Pin Me

How to Fix a Creased Photograph

written by: •edited by: Rhonda Callow•updated: 7/6/2011

Here are some photo restoration tips and tricks that will teach you how to fix a creased photograph.

  • slide 1 of 4

    Creased Photos

    One of the more common problems you'll run across when restoring old photos is the inevitable creased photograph where the paper has split open and you have a nice line running through the image. Sometimes the crease is down in a corner and it's not so noticeable, but other times the crease can be right in the middle of the photo, like it was folded in half years ago and stuck inside a book. While the techniques for how to fix a creased photograph are not perfect, there are tricks you can use to restore the image enough that most people can't tell the difference. In this article, we'll go over the basics of how to fix a creased photo.

  • slide 2 of 4

    Before & After

    Restored Photo Sample In the sample photo here, you see what the original photo looked like before and how it appeared after I removed the creases. I zoomed in a little on one corner to show detail so we could focus on one area for the purposes of this article. Since this is a basic tutorial, I want to stick to basic patterns and colors. Once you get the hang of that, you can move on to more complex restoration like rebuilding textures, people's faces, and so on.

    The general idea here is to find the 'good spots' in a damaged photo and make copies of those sections, then paste them over the 'bad spots' in order to cover up blemishes like creases and tears. It's a painstaking process that can't be done all at once unless the photo has one minor issue. In the next section, we'll go over all the steps required to take the original photo and clean it up.

  • slide 3 of 4

    Photo Restoration

    Note: These instructions are for Adobe Photoshop or Photoshop Elements, but the basics still apply depending on what other photo editing software programs you use, so long as they allow you to select portions of an image and paste layers.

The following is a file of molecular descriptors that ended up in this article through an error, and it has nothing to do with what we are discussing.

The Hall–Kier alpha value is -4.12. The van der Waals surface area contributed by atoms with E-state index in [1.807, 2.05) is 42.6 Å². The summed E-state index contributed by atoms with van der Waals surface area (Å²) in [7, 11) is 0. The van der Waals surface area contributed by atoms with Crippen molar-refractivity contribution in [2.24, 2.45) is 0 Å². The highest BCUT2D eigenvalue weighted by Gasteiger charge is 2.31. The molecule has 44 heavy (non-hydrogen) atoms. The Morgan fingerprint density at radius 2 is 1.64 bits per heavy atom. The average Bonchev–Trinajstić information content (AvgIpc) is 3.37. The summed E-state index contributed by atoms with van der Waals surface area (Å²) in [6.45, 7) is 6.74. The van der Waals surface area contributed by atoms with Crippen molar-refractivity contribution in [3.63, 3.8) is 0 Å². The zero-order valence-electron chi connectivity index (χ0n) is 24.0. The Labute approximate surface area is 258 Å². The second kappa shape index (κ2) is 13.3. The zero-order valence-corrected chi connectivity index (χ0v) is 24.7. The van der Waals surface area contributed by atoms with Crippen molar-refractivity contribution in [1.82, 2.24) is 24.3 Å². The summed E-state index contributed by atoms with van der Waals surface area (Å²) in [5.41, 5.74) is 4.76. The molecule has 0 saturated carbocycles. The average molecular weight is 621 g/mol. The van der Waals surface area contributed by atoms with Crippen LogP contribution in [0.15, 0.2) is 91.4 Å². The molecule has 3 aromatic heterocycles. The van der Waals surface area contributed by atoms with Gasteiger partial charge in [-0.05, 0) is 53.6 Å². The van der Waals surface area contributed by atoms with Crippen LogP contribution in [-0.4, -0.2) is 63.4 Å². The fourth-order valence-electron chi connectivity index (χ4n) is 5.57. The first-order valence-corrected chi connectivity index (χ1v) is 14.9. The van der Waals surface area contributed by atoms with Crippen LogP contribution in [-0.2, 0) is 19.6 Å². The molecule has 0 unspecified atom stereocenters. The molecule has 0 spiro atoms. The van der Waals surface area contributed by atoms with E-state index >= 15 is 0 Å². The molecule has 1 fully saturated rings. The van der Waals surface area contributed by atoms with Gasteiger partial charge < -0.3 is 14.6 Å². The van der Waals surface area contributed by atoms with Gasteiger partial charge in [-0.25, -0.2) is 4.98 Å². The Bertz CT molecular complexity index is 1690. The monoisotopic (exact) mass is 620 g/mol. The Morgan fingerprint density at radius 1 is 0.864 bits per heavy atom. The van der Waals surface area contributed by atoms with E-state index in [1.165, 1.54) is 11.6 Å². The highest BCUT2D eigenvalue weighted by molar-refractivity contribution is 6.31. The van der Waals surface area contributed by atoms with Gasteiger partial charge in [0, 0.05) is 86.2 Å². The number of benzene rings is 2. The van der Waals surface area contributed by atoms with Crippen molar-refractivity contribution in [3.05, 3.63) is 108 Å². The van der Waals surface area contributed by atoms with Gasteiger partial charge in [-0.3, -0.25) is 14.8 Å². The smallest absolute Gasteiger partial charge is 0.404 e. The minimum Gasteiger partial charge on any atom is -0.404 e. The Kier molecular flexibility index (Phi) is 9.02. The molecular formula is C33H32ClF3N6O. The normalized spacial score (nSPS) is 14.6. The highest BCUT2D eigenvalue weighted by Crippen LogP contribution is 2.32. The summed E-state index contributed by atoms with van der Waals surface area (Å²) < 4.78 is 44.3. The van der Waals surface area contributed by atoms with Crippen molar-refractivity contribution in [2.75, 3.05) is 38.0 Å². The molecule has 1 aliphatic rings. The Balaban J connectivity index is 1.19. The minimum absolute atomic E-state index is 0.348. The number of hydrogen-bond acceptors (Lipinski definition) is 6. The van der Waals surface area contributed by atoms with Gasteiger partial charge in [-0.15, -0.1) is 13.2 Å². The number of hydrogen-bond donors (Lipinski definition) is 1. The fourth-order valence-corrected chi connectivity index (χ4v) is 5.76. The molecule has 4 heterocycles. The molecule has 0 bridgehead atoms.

Since this photo has a lighter color border, we will start by cleaning up that outer border. This will need to be done for both the top and the sides.

    • Select a small portion of the border that is clean, then copy it and paste as a new layer.
    • Drag that new layer over part of the border that you want to fix. Keep pasting new layers until you get it all covered.
    • Repeat the same process for the left side.
    • Use both top and side pieces to rebuild the corner, then take a sliver of the light color area to fill in the upper right corner.

    Now that the borders are cleaned up, it's time to fix the middle section of the photo. Since this is and older image, it has a nice brownish texture that is easier to copy. Color photos are much more difficult to clean up, but the same principle applies.

    • Use the Lasso tool to select the cleanest chunk of the middle section, then copy and paste it as a new layer.
    • Drag that new layer over the creased area, and keep doing so until it is covered.
    • Once you got the crease covered, keep filling in the space until everything is clean.

    Once you have all the 'bad spots' covered, you may see some hard lines around the borders of the smaller layers you pasted. If so, use the Smudge tool in Adobe Photoshop to smooth them over, and you're done.

  • slide 4 of 4


    Getting started.Fixing borders.Borders.Covering up.Ready to be smudged.